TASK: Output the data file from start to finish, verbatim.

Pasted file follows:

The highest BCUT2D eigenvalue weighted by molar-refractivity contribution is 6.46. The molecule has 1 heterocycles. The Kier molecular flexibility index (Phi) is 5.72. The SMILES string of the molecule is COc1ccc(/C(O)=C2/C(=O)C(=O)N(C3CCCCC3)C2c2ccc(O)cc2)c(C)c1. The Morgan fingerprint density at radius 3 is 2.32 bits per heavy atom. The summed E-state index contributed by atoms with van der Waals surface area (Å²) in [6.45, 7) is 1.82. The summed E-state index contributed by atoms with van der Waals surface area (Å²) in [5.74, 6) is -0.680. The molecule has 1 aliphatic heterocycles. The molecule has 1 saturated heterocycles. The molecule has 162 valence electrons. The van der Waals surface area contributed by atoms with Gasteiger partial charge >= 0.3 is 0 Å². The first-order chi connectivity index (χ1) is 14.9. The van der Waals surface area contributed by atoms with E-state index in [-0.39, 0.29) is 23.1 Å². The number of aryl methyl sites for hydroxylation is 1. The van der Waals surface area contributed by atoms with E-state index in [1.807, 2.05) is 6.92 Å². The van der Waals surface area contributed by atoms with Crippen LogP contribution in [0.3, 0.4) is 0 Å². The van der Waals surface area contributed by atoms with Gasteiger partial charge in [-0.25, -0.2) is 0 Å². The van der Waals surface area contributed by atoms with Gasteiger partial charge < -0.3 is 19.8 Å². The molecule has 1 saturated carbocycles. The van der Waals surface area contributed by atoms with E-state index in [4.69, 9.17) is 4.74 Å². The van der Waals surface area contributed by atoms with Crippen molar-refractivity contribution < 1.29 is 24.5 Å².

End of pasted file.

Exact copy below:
The highest BCUT2D eigenvalue weighted by molar-refractivity contribution is 6.46. The molecule has 1 heterocycles. The Kier molecular flexibility index (Phi) is 5.72. The SMILES string of the molecule is COc1ccc(/C(O)=C2/C(=O)C(=O)N(C3CCCCC3)C2c2ccc(O)cc2)c(C)c1. The Morgan fingerprint density at radius 3 is 2.32 bits per heavy atom. The summed E-state index contributed by atoms with van der Waals surface area (Å²) in [6.45, 7) is 1.82. The summed E-state index contributed by atoms with van der Waals surface area (Å²) in [5.74, 6) is -0.680. The molecule has 1 aliphatic heterocycles. The molecule has 1 saturated heterocycles. The molecule has 162 valence electrons. The van der Waals surface area contributed by atoms with Gasteiger partial charge >= 0.3 is 0 Å². The first-order chi connectivity index (χ1) is 14.9. The van der Waals surface area contributed by atoms with E-state index in [-0.39, 0.29) is 23.1 Å². The number of aryl methyl sites for hydroxylation is 1. The van der Waals surface area contributed by atoms with E-state index in [1.807, 2.05) is 6.92 Å². The van der Waals surface area contributed by atoms with Crippen LogP contribution in [0.3, 0.4) is 0 Å². The van der Waals surface area contributed by atoms with Gasteiger partial charge in [-0.25, -0.2) is 0 Å². The van der Waals surface area contributed by atoms with Gasteiger partial charge < -0.3 is 19.8 Å². The molecule has 1 saturated carbocycles. The van der Waals surface area contributed by atoms with E-state index in [4.69, 9.17) is 4.74 Å². The van der Waals surface area contributed by atoms with Crippen molar-refractivity contribution < 1.29 is 24.5 Å².